October 5, 2011

Module 3- Learning Log 3

Posted in Learning Logs- Module 3 at 2:49 pm by lmt84

As a classroom teacher, I have learned about multiple intelligences in college and have also attended a few professional development sessions on this topic. Despite this, I found the articles very useful because they offered new perspectives on multiple intelligences as well as new information on the topic.

The article An Educator’s Journey Towards Multiple Intelligences was a great refresher for me on this subject. Although brief, it was extremely informative. My favorite quote from this article was “MI theory is neither a curriculum nor a goal nor an endpoint, but it remains, 26 years after its birth, a powerful tool for helping educators to teach more effectively and students to learn more deeply and enduringly”(6). MI is quite different than Backwards Design, which revolves around the notion of starting to plan with the objective/goal, and going backwards from there. While this model has great value, I do see the importance of multiple intelligences in the world of education. Educators should look at MI as the means to achieve a goal or standard. One can use MI while engaging in Backwards Design, therefore you are using 2 beneficial strategies at a time which will lead to strong lessons.  MI Theory is truly a tool that we should try to use on a daily basis in order to best reach all of our learners.

Our students learn in different ways, so it is only natural that one type of activity will not suit every child’s needs. I think it would be beneficial to do some sort of assessment at the start of the year so you can see what kind of learners are in the school. As the librarian, I would approach the teachers to do just this—it could be as simple as creating a survey for students to take using Google Forms or Survey Monkey. After analyzing the results with the teacher, we could then plan out how to incorporate myself and other technologies/resources into future lessons and units. If we take the time to tailor our lessons to the individual needs in our class, we will create a more authentic learning experience for the students. There might be a stigma that to incorporate multiple intelligences, one must give up a large part of their planning time. By pairing with the librarian, I believe that more work would not be added to the teachers’ plate because you have two heads working on an idea. Perhaps this is one way to sway teachers into designing their lessons around the MI theory. One educator in the article Teachers Are Taking Multiple-Intelligences Theory to Heart states, “My philosophy is, you don’t have time not to do those things” (2). Schools that embrace the MI theory have seen the positive effects of this practice first hand. They have students who are more engaged and are therefore achieving high academic success. I could not see something like timing be enough of a deterrent for wanting to try this strategy.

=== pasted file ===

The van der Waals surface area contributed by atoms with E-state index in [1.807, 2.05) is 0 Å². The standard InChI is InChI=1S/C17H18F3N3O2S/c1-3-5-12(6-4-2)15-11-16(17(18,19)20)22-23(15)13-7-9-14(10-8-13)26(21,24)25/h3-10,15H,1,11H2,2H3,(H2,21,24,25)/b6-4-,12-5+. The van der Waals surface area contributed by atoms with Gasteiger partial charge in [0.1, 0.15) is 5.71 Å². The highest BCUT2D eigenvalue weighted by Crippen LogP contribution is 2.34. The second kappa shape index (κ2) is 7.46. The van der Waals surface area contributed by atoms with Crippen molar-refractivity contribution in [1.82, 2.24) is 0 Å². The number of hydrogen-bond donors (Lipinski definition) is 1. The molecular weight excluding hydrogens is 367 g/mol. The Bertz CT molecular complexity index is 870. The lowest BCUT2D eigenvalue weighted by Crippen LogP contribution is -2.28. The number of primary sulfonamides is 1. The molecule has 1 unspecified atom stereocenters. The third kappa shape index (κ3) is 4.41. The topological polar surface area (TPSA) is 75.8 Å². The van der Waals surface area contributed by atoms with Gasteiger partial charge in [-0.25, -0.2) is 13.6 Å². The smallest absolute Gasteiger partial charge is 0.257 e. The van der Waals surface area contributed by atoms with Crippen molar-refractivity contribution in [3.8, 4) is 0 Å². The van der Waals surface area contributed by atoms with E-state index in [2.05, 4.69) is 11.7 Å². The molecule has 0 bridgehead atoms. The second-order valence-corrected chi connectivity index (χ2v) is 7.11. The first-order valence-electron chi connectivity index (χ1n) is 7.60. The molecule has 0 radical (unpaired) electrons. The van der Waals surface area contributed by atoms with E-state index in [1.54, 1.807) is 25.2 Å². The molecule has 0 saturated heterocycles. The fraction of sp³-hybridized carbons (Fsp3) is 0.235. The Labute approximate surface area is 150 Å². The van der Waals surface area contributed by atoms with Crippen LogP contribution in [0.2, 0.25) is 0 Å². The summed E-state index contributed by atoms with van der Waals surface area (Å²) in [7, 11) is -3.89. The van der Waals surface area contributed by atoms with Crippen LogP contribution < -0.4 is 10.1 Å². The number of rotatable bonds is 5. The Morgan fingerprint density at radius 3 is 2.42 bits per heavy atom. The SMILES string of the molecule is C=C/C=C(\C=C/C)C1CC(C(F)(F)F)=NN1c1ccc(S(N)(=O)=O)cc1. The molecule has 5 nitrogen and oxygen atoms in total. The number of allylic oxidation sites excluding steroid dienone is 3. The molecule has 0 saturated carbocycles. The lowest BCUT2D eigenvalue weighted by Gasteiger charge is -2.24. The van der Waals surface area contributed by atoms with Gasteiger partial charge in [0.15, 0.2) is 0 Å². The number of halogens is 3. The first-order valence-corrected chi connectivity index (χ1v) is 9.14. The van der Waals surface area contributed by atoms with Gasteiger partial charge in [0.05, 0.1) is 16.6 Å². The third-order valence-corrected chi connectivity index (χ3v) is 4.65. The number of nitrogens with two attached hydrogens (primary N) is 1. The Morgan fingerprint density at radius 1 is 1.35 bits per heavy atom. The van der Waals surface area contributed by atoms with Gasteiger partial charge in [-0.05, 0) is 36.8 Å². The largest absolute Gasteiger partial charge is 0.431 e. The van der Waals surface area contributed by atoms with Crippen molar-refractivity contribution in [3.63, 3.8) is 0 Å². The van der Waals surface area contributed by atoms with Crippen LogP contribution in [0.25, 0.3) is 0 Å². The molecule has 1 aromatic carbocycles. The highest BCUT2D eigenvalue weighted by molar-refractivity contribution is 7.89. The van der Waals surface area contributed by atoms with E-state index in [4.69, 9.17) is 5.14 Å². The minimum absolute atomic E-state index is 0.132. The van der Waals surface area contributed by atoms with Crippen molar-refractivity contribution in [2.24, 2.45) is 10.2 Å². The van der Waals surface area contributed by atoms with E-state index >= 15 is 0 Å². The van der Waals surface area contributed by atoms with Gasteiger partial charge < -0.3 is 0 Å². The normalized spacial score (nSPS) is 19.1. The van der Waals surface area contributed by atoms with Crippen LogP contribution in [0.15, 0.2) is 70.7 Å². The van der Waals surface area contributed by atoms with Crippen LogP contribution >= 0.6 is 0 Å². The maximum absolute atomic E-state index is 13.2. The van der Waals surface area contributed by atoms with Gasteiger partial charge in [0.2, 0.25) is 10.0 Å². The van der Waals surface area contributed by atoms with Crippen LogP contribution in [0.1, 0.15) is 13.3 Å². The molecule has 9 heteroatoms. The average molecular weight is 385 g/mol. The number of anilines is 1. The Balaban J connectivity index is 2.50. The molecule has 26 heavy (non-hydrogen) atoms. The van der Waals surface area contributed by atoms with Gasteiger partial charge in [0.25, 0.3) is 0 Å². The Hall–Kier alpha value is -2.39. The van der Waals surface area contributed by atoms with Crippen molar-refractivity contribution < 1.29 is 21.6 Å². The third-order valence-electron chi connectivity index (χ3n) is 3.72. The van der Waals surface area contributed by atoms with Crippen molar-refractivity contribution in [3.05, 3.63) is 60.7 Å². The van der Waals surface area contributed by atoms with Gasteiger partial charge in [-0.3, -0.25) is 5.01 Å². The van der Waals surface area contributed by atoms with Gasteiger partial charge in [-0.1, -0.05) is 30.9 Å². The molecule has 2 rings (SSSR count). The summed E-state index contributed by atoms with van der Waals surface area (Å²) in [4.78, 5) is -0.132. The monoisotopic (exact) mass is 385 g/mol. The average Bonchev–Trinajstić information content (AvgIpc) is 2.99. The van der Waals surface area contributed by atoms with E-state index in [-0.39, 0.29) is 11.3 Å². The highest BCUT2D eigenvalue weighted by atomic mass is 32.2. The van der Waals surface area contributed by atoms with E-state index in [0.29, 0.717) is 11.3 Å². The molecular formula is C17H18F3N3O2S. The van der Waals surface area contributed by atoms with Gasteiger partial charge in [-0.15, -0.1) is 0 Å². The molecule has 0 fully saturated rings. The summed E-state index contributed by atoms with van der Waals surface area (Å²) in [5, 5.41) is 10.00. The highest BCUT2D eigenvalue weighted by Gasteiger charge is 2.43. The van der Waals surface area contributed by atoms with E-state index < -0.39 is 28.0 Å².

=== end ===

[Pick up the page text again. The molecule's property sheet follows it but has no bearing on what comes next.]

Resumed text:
I see MI Theory as an excellent opportunity to show the worth of the school’s library media program. The librarian can use her expertise regarding resources and technology to gear teacher lessons towards several intelligences. Librarians offer teachers the chance to truly include all students in the classroom. Not only can we really help our students to learn better, but MI allows us to further insert our curriculum into that of the content teachers. The article Tapping Into Multiple Intelligences echoes my thinking, “Using multiple intelligences theory to teach information literacy standards is a natural combination. Information skills help students become lifelong learners” (6). Getting involved in teacher classrooms and enforcing multiple intelligences offers us the chance to come up with very creative activities that also revolve around AASL Standards. We can meet AASL  Standard 1.3 by being an instructional partner to teachers and alerting them to the great possibilities for student engagement. To a degree we are even encouraging 1.1.6—read, view, and listen for information presented in any format (textual, visual, media, digital). By addressing students’ multiple intelligences, we will ultimately see that some students learn better by reading, others by viewing, others by doing. This is where having a variety of resources in our collection can really influence the impact that librarians have on the school. By showing teachers that we have resources that allow for MI Theory, we are taking a stand as an educational leader and giving our students a greater chance at success.

Another quote from Teachers Are Taking Multiple-Intelligences Theory to Heart that struck me was that MI “gives them the ability to explore and learn and resist the temptation to define themselves through others.”(3) Multiple Intelligences encourage our students to recognize how they learn and start to accept it as their strengths. If they realize that teachers are playing to these strengths and that they actually can be successful while being engaged in learning, I feel that they will see school in a new, positive manner. I feel that it would be fantastic to have a school in which differences are celebrated thus causing learning to thrive.


Leave a Reply

Fill in your details below or click an icon to log in:

WordPress.com Logo

You are commenting using your WordPress.com account. Log Out /  Change )

Google+ photo

You are commenting using your Google+ account. Log Out /  Change )

Twitter picture

You are commenting using your Twitter account. Log Out /  Change )

Facebook photo

You are commenting using your Facebook account. Log Out /  Change )


Connecting to %s

%d bloggers like this: